An antiderivative of a function f(x) is another function F(x) such that F'(x)=f(x). The antiderivative is also called the indefinite integral. $$ \int f (x) \ dx = F(x) + c $$ The indefinite integral of f(x) is not a single function F(x), it is a family of all antiderivatives F (x) + c of the function f(x). The term c is any constant.

For example, becaus the derivative of x2 is 2x, the indefinite integral of 2x is x2+c

$$ \int 2x \ dx = x^2+c $$

The solution x2+c is a family of all antiderivatives of 2x.

Verify. The function x2+10 is an antiderivative of 2x because Dx[x2+10]=2x. The function x2-5 is another antiderivative of 2x because Dx[x2-5]=2x and so on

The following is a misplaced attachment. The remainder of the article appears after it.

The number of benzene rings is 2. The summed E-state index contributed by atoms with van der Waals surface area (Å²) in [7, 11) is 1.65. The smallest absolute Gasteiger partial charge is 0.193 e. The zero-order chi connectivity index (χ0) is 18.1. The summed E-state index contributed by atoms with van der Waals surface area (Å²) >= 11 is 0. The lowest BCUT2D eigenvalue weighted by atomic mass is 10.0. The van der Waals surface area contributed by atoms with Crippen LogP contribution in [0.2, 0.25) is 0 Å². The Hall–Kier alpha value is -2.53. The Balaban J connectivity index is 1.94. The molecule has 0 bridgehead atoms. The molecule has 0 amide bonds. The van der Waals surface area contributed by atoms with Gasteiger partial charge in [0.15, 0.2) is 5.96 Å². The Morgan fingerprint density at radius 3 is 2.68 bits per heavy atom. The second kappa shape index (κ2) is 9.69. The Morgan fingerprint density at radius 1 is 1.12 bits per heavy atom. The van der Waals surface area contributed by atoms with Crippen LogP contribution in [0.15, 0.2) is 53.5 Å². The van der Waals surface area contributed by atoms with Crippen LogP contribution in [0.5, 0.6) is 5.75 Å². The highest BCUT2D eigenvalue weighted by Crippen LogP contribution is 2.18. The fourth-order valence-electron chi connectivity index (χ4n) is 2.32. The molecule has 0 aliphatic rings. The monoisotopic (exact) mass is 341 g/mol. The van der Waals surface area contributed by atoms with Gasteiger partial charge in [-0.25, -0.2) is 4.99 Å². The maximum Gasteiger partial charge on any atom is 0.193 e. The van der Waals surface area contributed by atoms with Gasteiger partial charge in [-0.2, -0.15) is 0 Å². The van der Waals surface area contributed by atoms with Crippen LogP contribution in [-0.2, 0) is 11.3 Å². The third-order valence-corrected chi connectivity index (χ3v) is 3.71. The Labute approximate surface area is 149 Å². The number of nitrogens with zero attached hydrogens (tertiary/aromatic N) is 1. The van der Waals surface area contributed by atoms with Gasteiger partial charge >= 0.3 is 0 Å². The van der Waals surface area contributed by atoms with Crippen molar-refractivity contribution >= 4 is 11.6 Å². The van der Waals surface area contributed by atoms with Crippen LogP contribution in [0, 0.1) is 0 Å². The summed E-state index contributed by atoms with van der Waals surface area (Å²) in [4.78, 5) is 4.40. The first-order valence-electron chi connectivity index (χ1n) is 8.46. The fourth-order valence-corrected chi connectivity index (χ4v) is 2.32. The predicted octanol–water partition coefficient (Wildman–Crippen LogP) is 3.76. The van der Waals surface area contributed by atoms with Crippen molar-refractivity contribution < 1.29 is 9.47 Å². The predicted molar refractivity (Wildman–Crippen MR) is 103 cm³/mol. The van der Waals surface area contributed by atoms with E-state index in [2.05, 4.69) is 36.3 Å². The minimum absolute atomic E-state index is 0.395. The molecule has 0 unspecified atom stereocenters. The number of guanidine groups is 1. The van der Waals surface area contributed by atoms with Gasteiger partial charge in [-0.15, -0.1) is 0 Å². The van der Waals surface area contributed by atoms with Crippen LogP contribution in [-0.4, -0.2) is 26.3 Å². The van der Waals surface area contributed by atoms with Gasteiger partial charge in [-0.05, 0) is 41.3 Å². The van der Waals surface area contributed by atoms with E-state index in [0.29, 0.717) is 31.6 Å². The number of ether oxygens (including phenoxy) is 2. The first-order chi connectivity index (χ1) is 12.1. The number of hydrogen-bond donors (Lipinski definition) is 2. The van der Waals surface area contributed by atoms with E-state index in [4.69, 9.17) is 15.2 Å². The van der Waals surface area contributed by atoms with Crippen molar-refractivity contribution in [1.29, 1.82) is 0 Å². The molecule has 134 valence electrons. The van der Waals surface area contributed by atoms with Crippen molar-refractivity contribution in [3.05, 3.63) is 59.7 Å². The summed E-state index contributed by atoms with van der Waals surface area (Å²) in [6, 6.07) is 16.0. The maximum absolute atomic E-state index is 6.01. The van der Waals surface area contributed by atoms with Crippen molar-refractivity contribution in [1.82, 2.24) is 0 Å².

Difference between anti-derivative and definite integral

The symbol of the indefinite integral (anti-derivative) is similar to that of the definite integral but expresses a different concept.

The definite integral contains two numbers called limits of integration and calculates the area under the graph of the function.

$$ \int_1^4 2x \ dx = (4)^2 - (1)^2 = 16 - 1 = 15 $$

Vice versa, the indefinite integral is a function.

$$ \int 2x \ dx = x^2+c $$

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